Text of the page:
Driving around Darjeeling, the shops are so close to the road if you wanted to you could grab something off the shelves as you drove by

Driving around Darjeeling, the shops are so close to the road if you wanted, you could pull up and call them drive-throughs. .

Looking our from the tea shop over the city of Darjeeling.

Looking out from the tea shop over the city of Darjeeling.

Did a little shopping, too. Typical shop. We were purchasing shawls for the cooler weather.

Did a little shopping, too. Typical Darjeeling shop. We were purchasing shawls for the cooler weather.


And then back in warm south India, in Chennai, where (coffee or tea aside) a tender coconut drink is just what you need sometimes.

Thanks for coming along with me to India. It’s such a diverse land. Every trip is unique and amazing! If we here at Writing Prompts have “wine” as a topic, I’ve got a great story about drinking wine on the shores of the roaring magnificent Arabian Ocean under the glow of a full moon. One of my favorite memories!

And if you like fiction or nonfiction stories about India, my books are full of scenes from my times and experiences in Incredible India:

1coverCrooked Lines: On the shores of Lake Michigan, Rebecca Meyer seeks escape. Guilt-ridden over her little sister’s death, she sets her heart on India, a symbol of peace. Across the ocean in South India, Sagai Raj leaves his tranquil hill station home and impoverished family to answer a higher calling. Pushing through diverse cultural and religious milieus, he labors toward his goals, while wrong turns and bad choices block Rebecca from hers. Traveling similar paths and bridged across oceans through a priest, the two desire peace and their divine destiny. But vows and blind obedience at all costs must be weighed…and buried memories, unearthed. Crooked Lines, a beautifully crafted debut novel, threads the lives of two determined souls from different continents and cultures. Compelling characters struggle with spirituality through despair and deceptions in search of truth.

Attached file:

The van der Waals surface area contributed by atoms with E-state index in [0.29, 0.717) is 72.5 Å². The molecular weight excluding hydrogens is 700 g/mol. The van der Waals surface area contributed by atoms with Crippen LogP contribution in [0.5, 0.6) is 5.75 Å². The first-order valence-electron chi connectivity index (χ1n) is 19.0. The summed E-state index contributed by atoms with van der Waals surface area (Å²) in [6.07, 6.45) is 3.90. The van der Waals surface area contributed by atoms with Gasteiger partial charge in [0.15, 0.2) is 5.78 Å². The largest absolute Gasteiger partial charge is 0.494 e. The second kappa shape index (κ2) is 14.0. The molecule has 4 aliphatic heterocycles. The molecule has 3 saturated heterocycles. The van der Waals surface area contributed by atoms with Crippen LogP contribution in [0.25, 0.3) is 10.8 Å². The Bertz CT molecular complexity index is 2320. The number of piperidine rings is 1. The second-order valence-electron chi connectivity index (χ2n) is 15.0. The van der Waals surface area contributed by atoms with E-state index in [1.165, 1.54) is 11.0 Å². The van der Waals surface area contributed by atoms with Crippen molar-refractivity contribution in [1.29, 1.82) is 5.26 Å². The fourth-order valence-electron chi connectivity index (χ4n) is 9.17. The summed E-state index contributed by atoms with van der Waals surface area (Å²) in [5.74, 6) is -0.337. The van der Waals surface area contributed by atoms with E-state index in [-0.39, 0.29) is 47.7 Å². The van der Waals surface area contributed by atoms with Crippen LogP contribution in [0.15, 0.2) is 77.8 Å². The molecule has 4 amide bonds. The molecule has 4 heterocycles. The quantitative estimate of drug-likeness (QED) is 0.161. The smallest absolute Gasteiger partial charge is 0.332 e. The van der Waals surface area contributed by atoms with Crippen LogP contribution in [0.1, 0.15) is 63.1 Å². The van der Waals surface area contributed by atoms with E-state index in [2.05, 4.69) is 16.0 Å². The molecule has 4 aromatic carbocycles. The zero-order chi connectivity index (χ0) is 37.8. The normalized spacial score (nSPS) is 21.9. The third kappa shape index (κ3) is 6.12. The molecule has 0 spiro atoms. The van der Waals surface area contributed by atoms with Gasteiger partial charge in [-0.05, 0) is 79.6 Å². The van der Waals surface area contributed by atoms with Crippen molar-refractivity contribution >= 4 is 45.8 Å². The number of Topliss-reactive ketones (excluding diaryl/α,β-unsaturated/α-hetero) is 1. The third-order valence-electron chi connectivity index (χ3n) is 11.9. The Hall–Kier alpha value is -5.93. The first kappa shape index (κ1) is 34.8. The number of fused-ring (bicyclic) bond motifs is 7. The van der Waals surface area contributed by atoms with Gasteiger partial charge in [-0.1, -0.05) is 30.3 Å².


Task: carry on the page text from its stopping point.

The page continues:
Beautiful beach and seaTsunami 2004 – Still Wading Through Waves of Hope – December 26th, 2014 marked the anniversary of the monster waves seen around the world. Is life restored back to normal on the shores of Nagapattinam, South India? Will it ever be? Like a sweeping wave, news of the tsunami fundraiser spread to a national level. Bishop Leo Michael became the ideal vehicle to collect, then ferry aid across the sea. He had lived and worked in the now tsunami devastated region for many years, spoke the native language, and had a counseling degree. TEN days later, trekking into impassable villages and decimated shorelines, the Michaels helped the widows and the orphans and those most affected by the tsunami.  TEN years later, the Michaels returned to the same villages and encountered surprising changes and a life-threatening situation.

Writing prompt: Write a few paragraphs about drinking your favorite beverage in a place in the world you would most like to visit or have visited. What emotions did you feel at the time?

104 (2)Holly Michael has enjoyed a writing career as a journalist, features writer, and a regular ghostwriter for a Guideposts magazine before authoring novels and nonfiction books. Married to Anglican Bishop, Leo Michael, Holly has three grown children; a lovely daughter Betsy and football-playing sons—Jake (NFL) and Nick (University of Louisiana-Lafayette). Kansas City, Missouri is home and she blogs at

Contact her at or on Facebook @ or Twitter: @HollyMichael